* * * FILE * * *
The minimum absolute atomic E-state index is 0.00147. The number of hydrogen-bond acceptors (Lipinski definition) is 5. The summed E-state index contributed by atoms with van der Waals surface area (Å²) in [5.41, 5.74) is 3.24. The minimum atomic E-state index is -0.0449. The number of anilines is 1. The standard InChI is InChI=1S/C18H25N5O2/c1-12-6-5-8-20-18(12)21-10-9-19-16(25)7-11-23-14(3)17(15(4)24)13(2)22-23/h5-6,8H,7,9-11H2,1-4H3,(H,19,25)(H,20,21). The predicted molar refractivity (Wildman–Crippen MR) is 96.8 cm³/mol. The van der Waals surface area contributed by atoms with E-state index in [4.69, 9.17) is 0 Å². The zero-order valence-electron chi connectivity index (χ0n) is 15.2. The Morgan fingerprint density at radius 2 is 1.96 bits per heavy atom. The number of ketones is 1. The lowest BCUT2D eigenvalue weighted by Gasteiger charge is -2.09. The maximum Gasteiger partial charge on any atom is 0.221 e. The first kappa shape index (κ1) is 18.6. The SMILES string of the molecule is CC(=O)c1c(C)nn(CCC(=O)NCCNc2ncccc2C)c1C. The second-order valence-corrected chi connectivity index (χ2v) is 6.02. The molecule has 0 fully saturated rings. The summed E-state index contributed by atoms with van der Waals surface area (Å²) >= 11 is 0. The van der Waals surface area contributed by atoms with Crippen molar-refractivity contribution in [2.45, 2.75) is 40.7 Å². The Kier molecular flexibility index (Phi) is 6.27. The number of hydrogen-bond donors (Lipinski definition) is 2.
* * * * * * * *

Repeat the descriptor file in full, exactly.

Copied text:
The minimum absolute atomic E-state index is 0.00147. The number of hydrogen-bond acceptors (Lipinski definition) is 5. The summed E-state index contributed by atoms with van der Waals surface area (Å²) in [5.41, 5.74) is 3.24. The minimum atomic E-state index is -0.0449. The number of anilines is 1. The standard InChI is InChI=1S/C18H25N5O2/c1-12-6-5-8-20-18(12)21-10-9-19-16(25)7-11-23-14(3)17(15(4)24)13(2)22-23/h5-6,8H,7,9-11H2,1-4H3,(H,19,25)(H,20,21). The predicted molar refractivity (Wildman–Crippen MR) is 96.8 cm³/mol. The van der Waals surface area contributed by atoms with E-state index in [4.69, 9.17) is 0 Å². The zero-order valence-electron chi connectivity index (χ0n) is 15.2. The Morgan fingerprint density at radius 2 is 1.96 bits per heavy atom. The number of ketones is 1. The lowest BCUT2D eigenvalue weighted by Gasteiger charge is -2.09. The maximum Gasteiger partial charge on any atom is 0.221 e. The first kappa shape index (κ1) is 18.6. The SMILES string of the molecule is CC(=O)c1c(C)nn(CCC(=O)NCCNc2ncccc2C)c1C. The second-order valence-corrected chi connectivity index (χ2v) is 6.02. The molecule has 0 fully saturated rings. The summed E-state index contributed by atoms with van der Waals surface area (Å²) >= 11 is 0. The van der Waals surface area contributed by atoms with Crippen molar-refractivity contribution in [2.45, 2.75) is 40.7 Å². The Kier molecular flexibility index (Phi) is 6.27. The number of hydrogen-bond donors (Lipinski definition) is 2.